When I first launched Iron Octopus Fitness (before there was a website or a Facebook page or even a name), I was basically just begging people to let me train them during the off-season because I wanted the experience.
I was in school studying Exercise Science with an eye toward becoming a Certified Personal Trainer and I just needed to get in their and do it. Some members of my team were gracious enough to volunteer as guinea pigs and Iron Octopus Fitness was born. It was scraggly, dirty, and probably premature, but it was born.
Once they signed on, I proceeded to freak most of them out by introducing them to the idea of Intelligent Cross Training (again, before it had a name).
At the time, it was very specific:
- Workout 3 days a week
- Rest 2-3 days a week
- Active recovery 1-2 days a week
- Lift as heavy as you can safely
- No cardio
That experiment ended up being my first attempt at an Intelligent Cross Training Academy. Which later became the Clear the Pack Training Program.
- Do you know how hard it is to get a derby skater to commit to no cardio?
- Do you know how hard it is to convince a derby skater that she won’t die come the on-season if she only focuses on strength?
- DO YOU KNOW HOW MANY TIMES I HAD TO TALK SOMEONE OFF THE LEDGE OF OVERTRAINING?
So while I was teaching my clients how to collect data, I was collecting data of my own. I wanted to know what they had been doing for cross training before. I made them tell me what they were frustrated with. I learned where they struggled on and off the track. I watched them while they watched themselves. (It wasn’t as creepy as I describe it.)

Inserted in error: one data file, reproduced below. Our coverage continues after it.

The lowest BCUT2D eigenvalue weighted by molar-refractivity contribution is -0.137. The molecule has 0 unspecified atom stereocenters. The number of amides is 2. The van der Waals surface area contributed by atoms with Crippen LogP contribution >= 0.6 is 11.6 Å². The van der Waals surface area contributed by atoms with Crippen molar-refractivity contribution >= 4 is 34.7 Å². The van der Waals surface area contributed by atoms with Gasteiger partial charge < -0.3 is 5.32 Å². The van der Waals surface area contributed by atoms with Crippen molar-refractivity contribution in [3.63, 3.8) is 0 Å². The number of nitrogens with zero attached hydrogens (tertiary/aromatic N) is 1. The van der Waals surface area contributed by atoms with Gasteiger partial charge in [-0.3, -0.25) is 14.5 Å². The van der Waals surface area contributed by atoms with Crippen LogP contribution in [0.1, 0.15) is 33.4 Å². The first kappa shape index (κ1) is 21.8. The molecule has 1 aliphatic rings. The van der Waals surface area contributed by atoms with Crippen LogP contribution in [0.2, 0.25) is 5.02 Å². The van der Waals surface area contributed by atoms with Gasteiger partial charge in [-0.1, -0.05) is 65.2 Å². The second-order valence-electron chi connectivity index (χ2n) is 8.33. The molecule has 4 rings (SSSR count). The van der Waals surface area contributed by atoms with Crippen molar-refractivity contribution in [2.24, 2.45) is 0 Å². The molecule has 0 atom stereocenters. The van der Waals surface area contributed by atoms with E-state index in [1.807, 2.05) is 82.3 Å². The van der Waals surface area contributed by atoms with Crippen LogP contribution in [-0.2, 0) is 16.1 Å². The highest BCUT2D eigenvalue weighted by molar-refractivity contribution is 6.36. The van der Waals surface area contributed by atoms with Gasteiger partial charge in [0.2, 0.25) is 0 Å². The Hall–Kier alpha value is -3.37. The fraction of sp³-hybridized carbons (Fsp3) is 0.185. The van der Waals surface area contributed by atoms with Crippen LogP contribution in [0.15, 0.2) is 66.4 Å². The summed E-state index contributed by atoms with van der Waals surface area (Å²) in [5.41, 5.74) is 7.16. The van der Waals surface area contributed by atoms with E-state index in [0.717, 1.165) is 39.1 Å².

I ended up with a couple spreadsheets worth of data. And a lot of ideas about how to apply it.
The problem was: what had been very specific and prescriptive in the beginning was now very nebulous and vague.
SKATER A performs best during the season when she attends 2 practices per week and does 3 heavy lift days with a taper during bout weeks or when she starts to get tired.
SKATER B performs better when she attends practice 3 times a week and does 2 HIIT days with moderate weights and a day of yoga. She only needs to taper every 6-8 weeks.
SKATER C does her best with 2 days of practice, 1 long endurance run, 1 heavy lifting day, and 1 interval training day. But she has to taper more frequently, so she drops down to a moderate lifting day every 3 weeks and occassionally shortens up her endurance run.
And so on. And so on.
But it worked. Each skater started seeing improvement where before they had been stuck. Or at least frustrated.
And Intelligent Cross Training took it’s very first steps.
The problem with “real” Intelligent Cross Training is that it’s not easy to explain. It differs from person to person and it, more often than not, brings more questions than answers.
I like to workout until I’m dripping with sweat and vomiting in the corner. I can’t do that on Intelligent Cross Training, can I?
First of all, do you REALLY like to workout until you’re vomiting? I mean REALLY?
Secondly, I’m not telling you that you can’t Fran it up every day of your life if you want to.
Intelligent Cross Training is about balancing what you want/like to do, what will help you reach your goals, and what will keep you from having a physical breakdown mid-season (or, you know, mid-life).
If your body is giving the green light for Fran (or Grace or Annie) 7 days a week, then go for it. But if your body is not giving you the green light, stop and take a break. Simple as that.